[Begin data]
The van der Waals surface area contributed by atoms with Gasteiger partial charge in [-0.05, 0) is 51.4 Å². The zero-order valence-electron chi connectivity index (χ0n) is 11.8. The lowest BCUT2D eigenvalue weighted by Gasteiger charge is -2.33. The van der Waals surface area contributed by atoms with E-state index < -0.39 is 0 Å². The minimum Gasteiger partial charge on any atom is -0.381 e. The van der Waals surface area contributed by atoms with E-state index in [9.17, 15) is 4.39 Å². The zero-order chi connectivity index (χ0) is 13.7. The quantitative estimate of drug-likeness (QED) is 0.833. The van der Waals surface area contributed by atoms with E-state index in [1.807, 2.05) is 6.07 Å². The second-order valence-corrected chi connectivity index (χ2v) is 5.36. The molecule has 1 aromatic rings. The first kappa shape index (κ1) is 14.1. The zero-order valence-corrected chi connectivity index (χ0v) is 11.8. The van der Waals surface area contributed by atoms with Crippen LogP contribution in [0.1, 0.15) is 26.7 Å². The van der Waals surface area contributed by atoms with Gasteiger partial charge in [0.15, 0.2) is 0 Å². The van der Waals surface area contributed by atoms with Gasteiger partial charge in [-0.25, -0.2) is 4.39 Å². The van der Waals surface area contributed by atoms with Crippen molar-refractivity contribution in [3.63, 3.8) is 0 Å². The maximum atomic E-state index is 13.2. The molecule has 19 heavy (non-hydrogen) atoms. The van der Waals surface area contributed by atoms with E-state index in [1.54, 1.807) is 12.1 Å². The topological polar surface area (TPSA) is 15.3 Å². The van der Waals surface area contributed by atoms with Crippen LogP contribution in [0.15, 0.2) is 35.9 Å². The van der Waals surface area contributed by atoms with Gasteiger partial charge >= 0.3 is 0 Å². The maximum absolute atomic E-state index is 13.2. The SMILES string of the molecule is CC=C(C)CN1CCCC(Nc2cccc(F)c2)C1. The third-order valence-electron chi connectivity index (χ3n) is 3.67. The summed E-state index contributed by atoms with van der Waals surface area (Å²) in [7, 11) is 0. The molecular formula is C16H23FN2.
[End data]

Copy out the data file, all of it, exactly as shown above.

The van der Waals surface area contributed by atoms with Gasteiger partial charge in [-0.05, 0) is 51.4 Å². The zero-order valence-electron chi connectivity index (χ0n) is 11.8. The lowest BCUT2D eigenvalue weighted by Gasteiger charge is -2.33. The van der Waals surface area contributed by atoms with E-state index < -0.39 is 0 Å². The minimum Gasteiger partial charge on any atom is -0.381 e. The van der Waals surface area contributed by atoms with E-state index in [9.17, 15) is 4.39 Å². The zero-order chi connectivity index (χ0) is 13.7. The quantitative estimate of drug-likeness (QED) is 0.833. The van der Waals surface area contributed by atoms with E-state index in [1.807, 2.05) is 6.07 Å². The second-order valence-corrected chi connectivity index (χ2v) is 5.36. The molecule has 1 aromatic rings. The first kappa shape index (κ1) is 14.1. The zero-order valence-corrected chi connectivity index (χ0v) is 11.8. The van der Waals surface area contributed by atoms with Crippen LogP contribution in [0.1, 0.15) is 26.7 Å². The van der Waals surface area contributed by atoms with Gasteiger partial charge in [0.15, 0.2) is 0 Å². The van der Waals surface area contributed by atoms with Gasteiger partial charge in [-0.25, -0.2) is 4.39 Å². The van der Waals surface area contributed by atoms with Crippen molar-refractivity contribution in [3.63, 3.8) is 0 Å². The maximum atomic E-state index is 13.2. The molecule has 19 heavy (non-hydrogen) atoms. The van der Waals surface area contributed by atoms with E-state index in [1.54, 1.807) is 12.1 Å². The topological polar surface area (TPSA) is 15.3 Å². The van der Waals surface area contributed by atoms with Crippen LogP contribution in [0.15, 0.2) is 35.9 Å². The van der Waals surface area contributed by atoms with Gasteiger partial charge >= 0.3 is 0 Å². The maximum absolute atomic E-state index is 13.2. The SMILES string of the molecule is CC=C(C)CN1CCCC(Nc2cccc(F)c2)C1. The third-order valence-electron chi connectivity index (χ3n) is 3.67. The summed E-state index contributed by atoms with van der Waals surface area (Å²) in [7, 11) is 0. The molecular formula is C16H23FN2.